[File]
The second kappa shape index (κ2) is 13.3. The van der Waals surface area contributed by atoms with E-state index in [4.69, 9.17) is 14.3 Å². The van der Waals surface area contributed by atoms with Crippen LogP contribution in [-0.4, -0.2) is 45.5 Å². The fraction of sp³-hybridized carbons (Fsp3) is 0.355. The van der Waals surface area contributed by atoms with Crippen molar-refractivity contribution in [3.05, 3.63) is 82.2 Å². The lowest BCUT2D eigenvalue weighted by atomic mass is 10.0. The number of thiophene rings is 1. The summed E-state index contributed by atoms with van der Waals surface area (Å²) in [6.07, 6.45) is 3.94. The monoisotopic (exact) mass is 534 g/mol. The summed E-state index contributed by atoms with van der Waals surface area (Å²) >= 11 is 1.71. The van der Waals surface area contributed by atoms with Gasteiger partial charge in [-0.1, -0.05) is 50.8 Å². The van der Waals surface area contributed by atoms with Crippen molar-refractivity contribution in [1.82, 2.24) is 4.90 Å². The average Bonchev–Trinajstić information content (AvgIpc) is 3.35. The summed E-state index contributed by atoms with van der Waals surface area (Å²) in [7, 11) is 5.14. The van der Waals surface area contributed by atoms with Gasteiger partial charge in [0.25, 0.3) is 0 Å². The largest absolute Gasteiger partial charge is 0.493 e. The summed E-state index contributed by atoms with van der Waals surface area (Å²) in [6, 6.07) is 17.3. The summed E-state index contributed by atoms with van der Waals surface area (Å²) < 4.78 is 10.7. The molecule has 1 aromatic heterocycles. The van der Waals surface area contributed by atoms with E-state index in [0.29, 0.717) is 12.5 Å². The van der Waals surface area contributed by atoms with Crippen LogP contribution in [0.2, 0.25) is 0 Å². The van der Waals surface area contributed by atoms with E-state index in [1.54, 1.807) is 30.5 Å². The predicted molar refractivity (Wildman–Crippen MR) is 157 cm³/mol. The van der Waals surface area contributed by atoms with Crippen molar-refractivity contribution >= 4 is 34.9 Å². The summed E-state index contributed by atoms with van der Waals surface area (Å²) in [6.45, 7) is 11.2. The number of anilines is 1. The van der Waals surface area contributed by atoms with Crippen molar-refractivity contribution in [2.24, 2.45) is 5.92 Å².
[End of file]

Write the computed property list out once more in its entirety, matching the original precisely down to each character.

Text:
The second kappa shape index (κ2) is 13.3. The van der Waals surface area contributed by atoms with E-state index in [4.69, 9.17) is 14.3 Å². The van der Waals surface area contributed by atoms with Crippen LogP contribution in [-0.4, -0.2) is 45.5 Å². The fraction of sp³-hybridized carbons (Fsp3) is 0.355. The van der Waals surface area contributed by atoms with Crippen molar-refractivity contribution in [3.05, 3.63) is 82.2 Å². The lowest BCUT2D eigenvalue weighted by atomic mass is 10.0. The number of thiophene rings is 1. The summed E-state index contributed by atoms with van der Waals surface area (Å²) in [6.07, 6.45) is 3.94. The monoisotopic (exact) mass is 534 g/mol. The summed E-state index contributed by atoms with van der Waals surface area (Å²) >= 11 is 1.71. The van der Waals surface area contributed by atoms with Gasteiger partial charge in [-0.1, -0.05) is 50.8 Å². The van der Waals surface area contributed by atoms with Crippen molar-refractivity contribution in [1.82, 2.24) is 4.90 Å². The average Bonchev–Trinajstić information content (AvgIpc) is 3.35. The summed E-state index contributed by atoms with van der Waals surface area (Å²) in [7, 11) is 5.14. The van der Waals surface area contributed by atoms with Gasteiger partial charge in [0.25, 0.3) is 0 Å². The largest absolute Gasteiger partial charge is 0.493 e. The summed E-state index contributed by atoms with van der Waals surface area (Å²) in [6, 6.07) is 17.3. The summed E-state index contributed by atoms with van der Waals surface area (Å²) < 4.78 is 10.7. The molecule has 1 aromatic heterocycles. The van der Waals surface area contributed by atoms with E-state index in [0.29, 0.717) is 12.5 Å². The van der Waals surface area contributed by atoms with Crippen LogP contribution in [0.2, 0.25) is 0 Å². The van der Waals surface area contributed by atoms with E-state index in [1.54, 1.807) is 30.5 Å². The predicted molar refractivity (Wildman–Crippen MR) is 157 cm³/mol. The van der Waals surface area contributed by atoms with Crippen molar-refractivity contribution >= 4 is 34.9 Å². The summed E-state index contributed by atoms with van der Waals surface area (Å²) in [6.45, 7) is 11.2. The number of anilines is 1. The van der Waals surface area contributed by atoms with Crippen molar-refractivity contribution in [2.24, 2.45) is 5.92 Å².